Lung Carcinoid Tumor
Reviewed by: HU Medical Review Board | Last reviewed: January 2017. | Last updated: February 2020
Lung cancer is a term that refers to any cancer that begins in the lungs. There are several types and variations of lung cancer. Lung carcinoid tumors make up less than 5 percent of all lung cancers. Lung carcinoid tumors tend to grow slower than other types of lung cancer. They are also known as lung neuroendocrine tumors (NETs) because they are made up of neuroendocrine cells (cells that receive messages from the body and release hormones).1,2
What are neuroendocrine cells?
Neuroendocrine cells are part of the diffuse neuroendocrine system found throughout the body. The cells are similar to both nerve cells and endocrine cells. Neuroendocrine cells produce hormones like adrenaline, which in the lungs, helps control airflow and blood flow. It is believed that neuroendocrine cells may detect the levels of carbon dioxide and oxygen in the air and release chemical messages to help the lungs adjust to these changes.1
Classification of lung carcinoid tumors
Lung carcinoid tumors can be classified into two types:
- Typical carcinoid tumors grow slowly and rarely metastasize (spread) beyond the lungs. Typical carcinoid tumors make up approximately 90 percent of lung carcinoid tumors.
- Atypical carcinoid tumors grow faster than typical carcinoid tumors and have an increased chance of metastasis. Atypical carcinoid tumors are less common than typical carcinoid tumors.1,2
The location of where lung carcinoid tumors form is also used in classification:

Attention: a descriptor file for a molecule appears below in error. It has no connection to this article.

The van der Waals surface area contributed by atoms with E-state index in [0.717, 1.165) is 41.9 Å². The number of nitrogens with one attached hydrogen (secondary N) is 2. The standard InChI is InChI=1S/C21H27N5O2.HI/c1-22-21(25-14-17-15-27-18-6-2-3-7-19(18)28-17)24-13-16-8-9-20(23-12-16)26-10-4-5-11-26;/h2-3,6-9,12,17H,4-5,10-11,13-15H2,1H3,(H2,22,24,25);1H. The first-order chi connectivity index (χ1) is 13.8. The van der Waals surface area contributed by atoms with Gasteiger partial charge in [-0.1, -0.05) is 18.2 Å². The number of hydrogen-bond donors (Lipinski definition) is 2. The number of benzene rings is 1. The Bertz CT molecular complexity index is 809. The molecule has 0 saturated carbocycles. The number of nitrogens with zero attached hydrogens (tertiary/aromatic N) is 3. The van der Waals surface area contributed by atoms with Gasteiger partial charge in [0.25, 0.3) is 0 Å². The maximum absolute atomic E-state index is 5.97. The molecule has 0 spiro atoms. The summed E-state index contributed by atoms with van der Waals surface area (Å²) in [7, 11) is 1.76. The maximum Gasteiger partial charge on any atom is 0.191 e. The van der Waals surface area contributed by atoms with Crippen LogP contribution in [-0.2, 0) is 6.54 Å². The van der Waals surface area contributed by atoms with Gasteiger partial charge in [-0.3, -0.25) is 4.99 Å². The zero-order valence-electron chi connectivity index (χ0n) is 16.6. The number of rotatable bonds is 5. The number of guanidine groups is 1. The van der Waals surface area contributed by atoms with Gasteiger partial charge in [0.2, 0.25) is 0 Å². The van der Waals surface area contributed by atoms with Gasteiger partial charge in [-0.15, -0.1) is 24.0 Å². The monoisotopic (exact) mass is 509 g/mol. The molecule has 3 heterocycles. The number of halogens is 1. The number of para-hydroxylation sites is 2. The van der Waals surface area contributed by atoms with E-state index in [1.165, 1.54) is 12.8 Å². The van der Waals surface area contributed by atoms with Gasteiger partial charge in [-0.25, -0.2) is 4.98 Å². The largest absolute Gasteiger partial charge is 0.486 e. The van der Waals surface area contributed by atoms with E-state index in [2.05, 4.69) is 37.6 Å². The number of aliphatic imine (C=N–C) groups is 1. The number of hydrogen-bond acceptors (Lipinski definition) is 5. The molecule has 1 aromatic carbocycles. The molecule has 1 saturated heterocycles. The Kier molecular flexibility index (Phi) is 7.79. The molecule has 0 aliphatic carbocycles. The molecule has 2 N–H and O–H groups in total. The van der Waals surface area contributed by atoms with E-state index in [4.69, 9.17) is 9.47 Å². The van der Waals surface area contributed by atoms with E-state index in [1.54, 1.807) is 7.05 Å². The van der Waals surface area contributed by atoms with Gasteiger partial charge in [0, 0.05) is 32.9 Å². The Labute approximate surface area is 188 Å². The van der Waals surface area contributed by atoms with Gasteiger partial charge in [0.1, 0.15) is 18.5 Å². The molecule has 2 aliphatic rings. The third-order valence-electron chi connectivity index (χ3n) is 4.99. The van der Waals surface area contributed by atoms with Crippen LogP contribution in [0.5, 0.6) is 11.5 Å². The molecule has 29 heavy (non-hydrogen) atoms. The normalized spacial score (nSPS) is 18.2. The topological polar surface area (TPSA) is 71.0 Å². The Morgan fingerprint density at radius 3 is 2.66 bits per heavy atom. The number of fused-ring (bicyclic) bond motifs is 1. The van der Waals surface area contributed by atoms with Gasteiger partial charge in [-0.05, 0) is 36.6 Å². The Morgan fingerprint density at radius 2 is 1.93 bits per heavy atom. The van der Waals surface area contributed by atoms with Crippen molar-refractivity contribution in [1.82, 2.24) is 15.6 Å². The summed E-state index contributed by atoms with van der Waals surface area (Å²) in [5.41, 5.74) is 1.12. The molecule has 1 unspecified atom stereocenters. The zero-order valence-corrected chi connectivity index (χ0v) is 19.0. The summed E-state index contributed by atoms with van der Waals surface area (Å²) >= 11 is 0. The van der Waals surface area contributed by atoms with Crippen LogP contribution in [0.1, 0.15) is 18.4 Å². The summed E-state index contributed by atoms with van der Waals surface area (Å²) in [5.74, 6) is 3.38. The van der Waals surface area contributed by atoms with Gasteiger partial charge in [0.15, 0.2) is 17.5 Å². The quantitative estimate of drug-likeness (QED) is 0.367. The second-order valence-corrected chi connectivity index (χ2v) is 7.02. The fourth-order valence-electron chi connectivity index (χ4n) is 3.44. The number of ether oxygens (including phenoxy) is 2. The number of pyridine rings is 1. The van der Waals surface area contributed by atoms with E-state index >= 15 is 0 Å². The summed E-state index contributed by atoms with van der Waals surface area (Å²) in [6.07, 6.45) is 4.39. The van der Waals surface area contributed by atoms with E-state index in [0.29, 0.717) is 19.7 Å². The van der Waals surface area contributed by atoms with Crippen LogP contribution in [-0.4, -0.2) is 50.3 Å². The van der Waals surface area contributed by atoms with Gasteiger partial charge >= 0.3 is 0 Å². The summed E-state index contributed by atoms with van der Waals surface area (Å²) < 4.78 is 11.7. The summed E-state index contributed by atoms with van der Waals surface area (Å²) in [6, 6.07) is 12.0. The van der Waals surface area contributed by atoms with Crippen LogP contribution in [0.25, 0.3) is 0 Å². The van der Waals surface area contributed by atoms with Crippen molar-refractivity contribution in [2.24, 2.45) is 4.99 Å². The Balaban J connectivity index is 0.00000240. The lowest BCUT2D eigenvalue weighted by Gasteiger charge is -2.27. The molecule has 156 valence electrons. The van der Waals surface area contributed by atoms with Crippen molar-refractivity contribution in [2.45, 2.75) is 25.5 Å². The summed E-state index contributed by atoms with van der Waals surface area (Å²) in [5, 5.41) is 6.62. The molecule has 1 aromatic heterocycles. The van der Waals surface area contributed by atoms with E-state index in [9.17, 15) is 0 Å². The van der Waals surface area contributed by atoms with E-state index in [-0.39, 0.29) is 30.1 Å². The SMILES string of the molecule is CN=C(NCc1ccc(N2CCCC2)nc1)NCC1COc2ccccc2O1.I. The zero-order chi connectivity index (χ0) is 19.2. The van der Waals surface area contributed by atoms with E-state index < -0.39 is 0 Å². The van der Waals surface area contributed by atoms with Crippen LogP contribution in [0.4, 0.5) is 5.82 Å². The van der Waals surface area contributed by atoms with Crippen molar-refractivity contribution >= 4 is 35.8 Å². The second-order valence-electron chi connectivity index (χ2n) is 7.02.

- Central carcinoids begin in the bronchi (air ways) and may also be called broncopulmonary carcinoids.
- Peripheral carcinoids (outer regions of the lungs) begin in the bronchioles that branch off from the right and left bronchi.1,2
Risk factors for developing lung carcinoid tumors
Unlike other lung cancers, smoking is not thought to be linked with lung carcinoid tumors. Factors that increase a person’s risk of developing a lung carcinoid tumor include:
- Being a woman – lung carcinoid tumors occur more frequently in women than men
- Ethnicity – lung carcinoid tumors occur more frequently in whites than in other ethnic groups
- Age – these tumors are usually found in people around age 60
- Family history – having family members who had lung carcinoid tumors increases the risk
- Multiple endocrine neoplasia type 1 (MEN1) – this inherited syndrome increases the risk for tumors in certain endocrine organs and increases the risk for lung carcinoid tumors 1
Other neuroendocrine tumors
Because neuroendocrine cells are found throughout the body, neuroendocrine tumors can develop anywhere in the body. Another common site for neuroendocrine tumors is in the gastrointestinal system. These tumors are called gastrointestinal neuroendocrine tumors, and while they have some similar characteristics to lung neuroendocrine tumors, they are a different cancer.1
Symptoms of lung carcinoid tumors
Some people with lung carcinoid tumors have no symptoms, and the cancer may be found by medical tests done for other reasons. However, the majority of people with lung carcinoid tumors do experience symptoms, including
- Cough, which may be bloody
- Shortness of breath
- Chest pain, especially during deep inhalations
- Hormonal symptoms 1
Because lung carcinoid tumors are made up of neuroendocrine cells, which produce hormones, some people with lung carcinoid tumors experience carcinoid syndrome, which produces symptoms such as facial flushing, diarrhea, wheezing, and a rapid heartbeat. Gastrointestinal carcinoid tumors are more likely to cause these symptoms than lung carcinoid tumors.1
Survival rates are determined based on the previous outcomes of people who survive a specific amount of time after diagnosis. In lung cancer, as in other types of cancer, experts use “5-year survival rate,” or the percentage of people who survive at least five years after diagnosis, as a marker for lung cancer prognosis (projected outcome). It is important to remember that many people live beyond this 5-year marker after diagnosis of lung cancer and these statistics do not necessarily predict what will happen for a particular individual.
The 5-year survival rate for patients with typical lung carcinoids is between 85-90 percent, and the 5-year survival rate for patients with atypical lung carcinoids is between 50-70 percent.1